Cous-cous salad

    I made this while hiking the PCT. Rehydrate some cous-cous, add some packets of mayonnaise (and maybe a mustard packet), some chunks of fresh broccoli if it’s the first night out, otherwise, use that cous-cous that comes in a box and has little dehydrated vegetables, and add some kind of foil pouch meat (I used to be able to find chicken breast in a foil pouch, but this is good with salmon, tuna, spam.)

    Mix and match

    As you can see from my list, with a base of dehydrated rice, instant mash potatoes, refried beans or cous-cous, add a protein (fish, chicken, spam, cheese), add a fat (mayo, olive oil), add a seasoning (sriracha? mustard? hot pepper flakes? shiso salt? Japanese rice topping? Taco-bell hot sauce? Other???), add anything else you might think goes with it.

    Dave B
    BPL Member


    Not too on point here and certainly not planned.  But just forgot propane on an 8 day trip where I was above 10,000 feet in no fire zone. Cold soaking freeze dried meals is not fun. I went oatmeal only last three days and had to ration. Lots of food returned in bear canister.  But it was nice not to have to cook when tired.  I may try it on a short trip with some of the  dehydrated real food suggestions.  Almonds, hard cheese,  jerky, and oatmeal (which was fine) seem good to go for 4 days.

    David Thomas
    BPL Member


    Locale: North Woods. Far North.

    Thread drift to other no-cook options:

    Hard cheeses and cold cuts (turkey, beef) are good for at least 2 days if you can keep them not-hot. Cool to room temperature is fine.  I’ve done 4 days sometimes.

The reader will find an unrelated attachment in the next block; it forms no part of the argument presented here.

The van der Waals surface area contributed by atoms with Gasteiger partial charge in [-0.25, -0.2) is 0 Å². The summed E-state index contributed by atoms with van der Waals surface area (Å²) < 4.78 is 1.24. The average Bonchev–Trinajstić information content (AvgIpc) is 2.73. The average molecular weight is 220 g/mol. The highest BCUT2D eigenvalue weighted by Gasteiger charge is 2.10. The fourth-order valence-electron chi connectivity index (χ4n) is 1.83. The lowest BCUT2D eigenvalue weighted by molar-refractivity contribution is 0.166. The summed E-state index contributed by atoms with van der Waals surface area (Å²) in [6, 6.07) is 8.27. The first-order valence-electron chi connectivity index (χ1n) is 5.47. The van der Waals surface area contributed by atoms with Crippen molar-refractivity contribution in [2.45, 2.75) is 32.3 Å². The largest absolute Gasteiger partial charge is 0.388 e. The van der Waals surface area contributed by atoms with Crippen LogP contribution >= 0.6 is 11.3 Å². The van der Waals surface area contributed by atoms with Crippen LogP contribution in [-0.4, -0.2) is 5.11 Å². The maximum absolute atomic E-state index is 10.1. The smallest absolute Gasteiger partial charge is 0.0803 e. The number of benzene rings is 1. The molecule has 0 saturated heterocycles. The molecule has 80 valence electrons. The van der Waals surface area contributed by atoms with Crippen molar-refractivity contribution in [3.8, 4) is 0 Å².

Of course a hard salami is good for much longer, but 3 out of 3 times that I’ve seen a California black get a backpacker’s food, they went for the pack/hang bag with the salami in it.

    I’ll bring Triscuits, carefully stacked back into the liner bag and reinserted into the cut-off bottom 2″ of the original box.  And serve hard salami and Parmesan cheese on those.

    Scott W
    BPL Member


    I just did a taste testing with a group planning to do a section hike in October.

    One of the dishes that got a big thumbs up from everyone was super simple.

    Ramen w/o seasoning pack cold soaked for 45 min in Talenti jar then added 2 packets for Starkist Teriyaki Chicken creations and eat it cold….that’s it.  Like a chicken pasta salad.

    560KCal, 21g Protein, 54g Carbs, 17.5g Fat

    There was non left and one lady was trying to lick the Talenti jar to get it all.

    Starkist Chicken creations are relatively new (just saw them for the first time around here last week) and I have to say they are big on flavor so no extra seasoning was needed.  Going to try them with CousCous next.  Only 4 flavors though:  Buffalo, Teriyaki, Classic BBQ, and zesty lemon

    John S.
    BPL Member


    Thanks for mentioning the Chicken Creations, Scott. The Starkist site shows one more flavor, chicken salad. I see two flavors of Salmon Creations. I’ll have to try some out.

    David Thomas
    BPL Member


    Locale: North Woods. Far North.

    I did the Ramen and foil-pouch of teriyaki chicken thing on a July trip and it went over well.  Plus I added a FD veggie mix.

    I’ve told the story of being under a NZ shelter for lunch one day on the trail and an Aussie family being instructed by Dad to “get out your two-minute noodles” (Australian ramen is faster than American ramen) and they proceeded to eat them, raw, un-hydrated.  No way could I get my family to do that, but, wow!  only 39 cents, good calories/weight ratio because there’s some fat in there, no stove or pot or fuel needed!